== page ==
In Paul Turner's Blog by Paul Turner

Q: A point of clarification, please – thanks!
Recently in conversation, the question arose about the liturgical use of Alleluias in Eastertime.
My understanding is this:   
Liturgy of the Hours – in many, if not all antiphons throughout – for 50 days
                                                 at Dismissal – only in Easter Octave days, 
                                                 and Pentecost itself (?) (incl. Vigil) (?)
Mass – Entrance and Communion antiphons of the day – throughout the 50 days
               Responsorial Psalm – as an option throughout the season
               Dismissal – – only in Easter Octave days, and Pentecost itself (incl. Vigil)
                                               (not for days in the season other than these…)

Yes?  No?


A: In the Liturgy of the Hours, the ordinary calls for the double alleluia to conclude the dismissal dialogue of morning and evening prayer on Easter and throughout the octave. On Pentecost Day it appears only at the end of Evening Prayer II.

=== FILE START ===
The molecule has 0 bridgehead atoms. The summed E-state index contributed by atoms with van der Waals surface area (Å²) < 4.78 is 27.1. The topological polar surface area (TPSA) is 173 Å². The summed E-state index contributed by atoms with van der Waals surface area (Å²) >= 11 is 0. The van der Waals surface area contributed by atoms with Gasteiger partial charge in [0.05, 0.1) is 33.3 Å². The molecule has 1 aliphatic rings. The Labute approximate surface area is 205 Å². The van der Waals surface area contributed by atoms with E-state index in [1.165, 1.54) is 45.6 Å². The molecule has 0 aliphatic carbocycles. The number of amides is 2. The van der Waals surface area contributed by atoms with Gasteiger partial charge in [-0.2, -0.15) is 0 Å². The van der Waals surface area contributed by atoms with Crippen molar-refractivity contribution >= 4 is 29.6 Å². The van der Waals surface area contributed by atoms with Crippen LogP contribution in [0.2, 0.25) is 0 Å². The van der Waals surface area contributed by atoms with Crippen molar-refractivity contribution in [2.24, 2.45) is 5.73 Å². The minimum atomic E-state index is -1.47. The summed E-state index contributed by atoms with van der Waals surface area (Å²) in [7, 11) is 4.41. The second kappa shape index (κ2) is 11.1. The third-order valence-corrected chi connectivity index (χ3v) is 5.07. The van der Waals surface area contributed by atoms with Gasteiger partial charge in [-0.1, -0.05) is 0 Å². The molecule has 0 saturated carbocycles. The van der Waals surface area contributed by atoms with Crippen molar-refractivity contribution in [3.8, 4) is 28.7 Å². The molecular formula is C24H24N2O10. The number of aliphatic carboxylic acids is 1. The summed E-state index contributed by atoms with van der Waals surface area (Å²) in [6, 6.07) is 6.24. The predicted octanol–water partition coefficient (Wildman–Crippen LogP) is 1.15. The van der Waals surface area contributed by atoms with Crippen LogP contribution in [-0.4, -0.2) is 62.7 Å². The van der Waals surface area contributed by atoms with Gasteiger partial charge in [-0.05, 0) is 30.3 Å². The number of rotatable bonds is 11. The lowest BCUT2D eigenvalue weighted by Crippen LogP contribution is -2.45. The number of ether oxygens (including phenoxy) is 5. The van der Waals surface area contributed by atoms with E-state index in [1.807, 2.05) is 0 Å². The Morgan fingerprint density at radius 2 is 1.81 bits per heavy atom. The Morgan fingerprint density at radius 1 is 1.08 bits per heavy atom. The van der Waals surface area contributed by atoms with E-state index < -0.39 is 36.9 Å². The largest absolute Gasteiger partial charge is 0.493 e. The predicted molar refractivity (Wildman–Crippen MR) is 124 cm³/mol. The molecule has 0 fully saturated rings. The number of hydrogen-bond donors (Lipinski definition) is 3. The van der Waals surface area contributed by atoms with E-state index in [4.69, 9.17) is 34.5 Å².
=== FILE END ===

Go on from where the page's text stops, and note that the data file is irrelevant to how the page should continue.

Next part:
Regarding the antiphons, the General Instruction of the Liturgy of the Hours says that the alleluia is added to all antiphons “unless it would clash with the meaning” (120). The English translation overreached and added alleluias to all antiphons, including those that DO clash with the meaning—like on Friday of the 3rd week, when, in the office of readings, the antiphon is about receiving vinegar to drink in one’s thirst. There’s no “alleluia” in the typical edition, but it’s there in English.

At Mass, the same applies to the entrance and communion antiphons, even when celebrating a Mass for Various Needs and Occasions. It is omitted if it clashes with the meaning.

Yes, alleluia is an optional refrain for the psalm throughout Easter. The lectionary notes it day by day.

Yes, the dismissal alleluias apply to Easter and its octave, and to Pentecost and its vigil. Notations are found on those days in the missal.